Suleiman the Magnificent Suleiman I (nicknamed 'the Magnificent' in Europe and 'the Lawgiver' in the Islamic World) was the sultan of the Ottoman Empire from 1520 to 1566. While he may have been seen as dangerous to the outside world, he was known as a fair ruler within the empire, fought corruption, and was a great supporter of artists and philosophers. He was also noted as one of the greatest Islamic poets. He earned his nickname the Lawmaker from his complete reconstruction of the Ottoman law system. The laws that he gathered covered almost every aspect of life at the time.
Sultan Suleiman the Magnificent Suleiman died in 1566, the night before victory at the Battle of Szigetvar, in Hungary. He is buried in a mausoleum with his wife Roxelana at the Suleymaniye Mosque. After rising to its peak under Sultan Suleiman the Magnificent, the Empire gradually began to deteriorate before the increasing technological and industrial might of the European nations.
Initially, the Ottoman Empire hoped to stay out of World War I. However, pressure from European nations (both from friends and enemies) and fear of losing territory pushed the empire into the war. The Ottomans joined the war on the side of the Germans and the Austro-Hungarian Empire. The Ottomans and their allies were defeated by the Allied Powers led by the British, French, and American armies. European Partitioning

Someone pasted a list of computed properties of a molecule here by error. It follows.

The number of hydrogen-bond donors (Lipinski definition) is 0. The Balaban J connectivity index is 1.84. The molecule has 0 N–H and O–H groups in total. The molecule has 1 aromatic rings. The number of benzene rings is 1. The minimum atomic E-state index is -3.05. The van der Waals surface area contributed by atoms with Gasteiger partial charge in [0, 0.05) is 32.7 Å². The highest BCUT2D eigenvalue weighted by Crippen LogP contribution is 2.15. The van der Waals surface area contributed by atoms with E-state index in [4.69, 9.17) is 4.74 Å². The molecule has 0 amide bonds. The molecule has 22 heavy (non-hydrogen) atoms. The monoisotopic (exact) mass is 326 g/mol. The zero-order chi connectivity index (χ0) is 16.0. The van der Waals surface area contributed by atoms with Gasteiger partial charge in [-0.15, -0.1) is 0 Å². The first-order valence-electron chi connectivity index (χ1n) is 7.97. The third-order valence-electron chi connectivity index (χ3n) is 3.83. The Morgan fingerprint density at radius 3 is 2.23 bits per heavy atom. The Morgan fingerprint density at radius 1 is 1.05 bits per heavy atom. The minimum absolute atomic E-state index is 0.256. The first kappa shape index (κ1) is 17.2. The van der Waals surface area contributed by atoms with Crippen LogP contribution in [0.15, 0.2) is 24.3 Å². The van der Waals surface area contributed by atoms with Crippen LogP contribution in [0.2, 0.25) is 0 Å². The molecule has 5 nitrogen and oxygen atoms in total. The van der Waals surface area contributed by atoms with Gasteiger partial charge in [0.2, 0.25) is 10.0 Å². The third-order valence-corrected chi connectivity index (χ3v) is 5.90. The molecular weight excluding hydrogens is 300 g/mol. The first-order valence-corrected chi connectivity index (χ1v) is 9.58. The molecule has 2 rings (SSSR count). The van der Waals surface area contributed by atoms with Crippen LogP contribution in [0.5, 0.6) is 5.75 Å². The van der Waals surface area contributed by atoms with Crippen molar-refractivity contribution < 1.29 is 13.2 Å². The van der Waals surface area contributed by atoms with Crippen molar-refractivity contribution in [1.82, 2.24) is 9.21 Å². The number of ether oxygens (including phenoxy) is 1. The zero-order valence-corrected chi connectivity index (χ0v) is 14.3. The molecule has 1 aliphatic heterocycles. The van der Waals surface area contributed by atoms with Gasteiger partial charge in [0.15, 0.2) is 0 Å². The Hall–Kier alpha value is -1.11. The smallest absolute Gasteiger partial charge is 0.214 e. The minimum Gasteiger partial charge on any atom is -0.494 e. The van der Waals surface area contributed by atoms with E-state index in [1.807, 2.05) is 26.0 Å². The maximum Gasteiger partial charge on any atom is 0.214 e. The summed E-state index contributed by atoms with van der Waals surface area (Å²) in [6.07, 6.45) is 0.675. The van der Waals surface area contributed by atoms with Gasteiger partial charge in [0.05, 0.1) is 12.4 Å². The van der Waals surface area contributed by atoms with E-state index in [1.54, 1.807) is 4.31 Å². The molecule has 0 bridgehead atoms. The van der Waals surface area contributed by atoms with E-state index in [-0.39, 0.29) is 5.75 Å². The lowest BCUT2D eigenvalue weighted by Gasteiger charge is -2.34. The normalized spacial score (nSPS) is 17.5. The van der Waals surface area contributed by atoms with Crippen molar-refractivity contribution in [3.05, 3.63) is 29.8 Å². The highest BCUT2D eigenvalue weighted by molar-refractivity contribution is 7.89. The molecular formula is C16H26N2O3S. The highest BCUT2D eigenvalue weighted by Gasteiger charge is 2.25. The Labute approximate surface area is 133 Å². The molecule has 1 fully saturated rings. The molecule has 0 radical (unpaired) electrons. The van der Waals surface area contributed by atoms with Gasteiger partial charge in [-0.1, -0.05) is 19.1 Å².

The End of the Ottoman Empire By the beginning of WWI in 1914, the Ottoman Empire had shrunk in size. It had weakened because it tried to rule such a huge empire with leaders who could not manage to hold on to the territory. When WWI began, the Ottoman Empire decided to join forces with Germany and Italy against the rest of Europe and the US. They lost the war, and as a result, the Ottoman Empire was overthrown, and Ottoman territory was broken up into a number of smaller countries in what is now known as the Middle East.